The Longitudinal Study of Australian Children: Sample Design: LSAC Technical Paper Number 1

Carol Soloff, David Lawrence, Robert Johnstone

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Growing Up in Australia, the Longitudinal Study of Australian Children (also known as LSAC), is funded by the Department of Family and Community Services as part of the Australian Government’s Stronger Families and Communities Strategy, and is Australia’s first national longitudinal study of children. This paper outlines the full details of the sample design for this cross-sequential study comprising two 12-month age cohorts (infants and children aged 4-5 years olds).

With facilitation by the Australian Government Department of Family and Community Services, the Health Insurance Commission agreed that the sample could be selected from the Medicare database, the most comprehensive database of Australia’s population. Data collection for Wave 1 of the study was undertaken by I-view, a social market research company, in conjunction with Colmar Brunton Social Research, a social research agency working in the government and not-for-profit sector.

A clustered design, based on postcodes, was chosen as it allows community level effects to be measured and analysed, and also allows for reasonably cost effective face-to-face interviewing. Every effort was made to ensure that the sample chosen would be as representative as possible of Australia’s infants and 4-5 year olds.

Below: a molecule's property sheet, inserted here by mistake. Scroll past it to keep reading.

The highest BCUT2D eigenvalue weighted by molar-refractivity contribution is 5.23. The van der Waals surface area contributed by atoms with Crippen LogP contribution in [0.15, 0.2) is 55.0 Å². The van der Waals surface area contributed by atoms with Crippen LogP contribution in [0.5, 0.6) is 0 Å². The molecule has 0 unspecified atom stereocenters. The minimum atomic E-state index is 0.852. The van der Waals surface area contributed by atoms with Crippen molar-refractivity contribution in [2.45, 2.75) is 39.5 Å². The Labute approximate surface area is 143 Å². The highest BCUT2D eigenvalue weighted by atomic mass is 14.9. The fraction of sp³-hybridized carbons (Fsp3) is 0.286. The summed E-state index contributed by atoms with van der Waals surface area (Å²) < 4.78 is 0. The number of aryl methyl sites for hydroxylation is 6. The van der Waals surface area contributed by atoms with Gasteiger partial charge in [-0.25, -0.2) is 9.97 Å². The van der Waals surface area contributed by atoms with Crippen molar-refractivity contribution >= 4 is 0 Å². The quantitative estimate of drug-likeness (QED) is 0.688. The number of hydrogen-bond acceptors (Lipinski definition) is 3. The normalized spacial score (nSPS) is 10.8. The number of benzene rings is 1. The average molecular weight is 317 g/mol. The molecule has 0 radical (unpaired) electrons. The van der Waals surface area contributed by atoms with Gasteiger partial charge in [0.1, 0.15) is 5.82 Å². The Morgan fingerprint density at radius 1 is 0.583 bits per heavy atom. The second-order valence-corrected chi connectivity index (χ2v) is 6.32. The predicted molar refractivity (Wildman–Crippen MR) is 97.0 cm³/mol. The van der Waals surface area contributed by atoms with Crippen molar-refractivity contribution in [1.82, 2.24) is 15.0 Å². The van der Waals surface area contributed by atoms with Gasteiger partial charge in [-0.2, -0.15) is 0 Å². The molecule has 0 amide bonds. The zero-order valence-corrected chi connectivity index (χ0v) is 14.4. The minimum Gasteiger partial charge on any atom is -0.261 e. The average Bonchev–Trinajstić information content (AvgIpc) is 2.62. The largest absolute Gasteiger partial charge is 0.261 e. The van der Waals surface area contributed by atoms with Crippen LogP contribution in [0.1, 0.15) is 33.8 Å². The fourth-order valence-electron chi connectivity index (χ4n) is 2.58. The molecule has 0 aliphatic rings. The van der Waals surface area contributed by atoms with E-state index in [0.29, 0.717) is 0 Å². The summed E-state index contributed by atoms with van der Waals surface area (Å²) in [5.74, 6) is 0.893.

A two-stage clustered design was employed, first selecting postcodes then children, allowing analysis of children within communities. Children in both cohorts were selected from the same 311postcodes. An average of 40 children per postcode in the larger states and 20 children per postcode in the smaller states and territories participating in the study.

Stratification was used to ensure proportional geographic representation for
states/territories and capital city statistical division/rest of state areas. Postcodes were selected with probability proportional to size selection where possible, and with equal probability for small population postcodes.

Children were selected with approximately equal chance of selection for each child (about one in 25). Due to excessive data collection costs, some remote postcodes were excluded from the design, and the population estimates have been adjusted accordingly.

The selection of children and corresponding fieldwork occurred in 4 phases. This was done to enable sample selection of children born across all months of the calendar year, to attempt to reduce the age range of children at interview, and also because some of the target population had not been born at the time of the first phase selection.

The sample design was developed in collaboration with the LSAC Consortium’s
Sampling Design Team. The design posed a number of challenges and a brief rationale behind each design feature is included in this paper. For further information on the rationale for any design aspect, contact In addition, any comment on this paper is welcome.
Original languageEnglish
Number of pages30
Publication statusPublished - 30 May 2005


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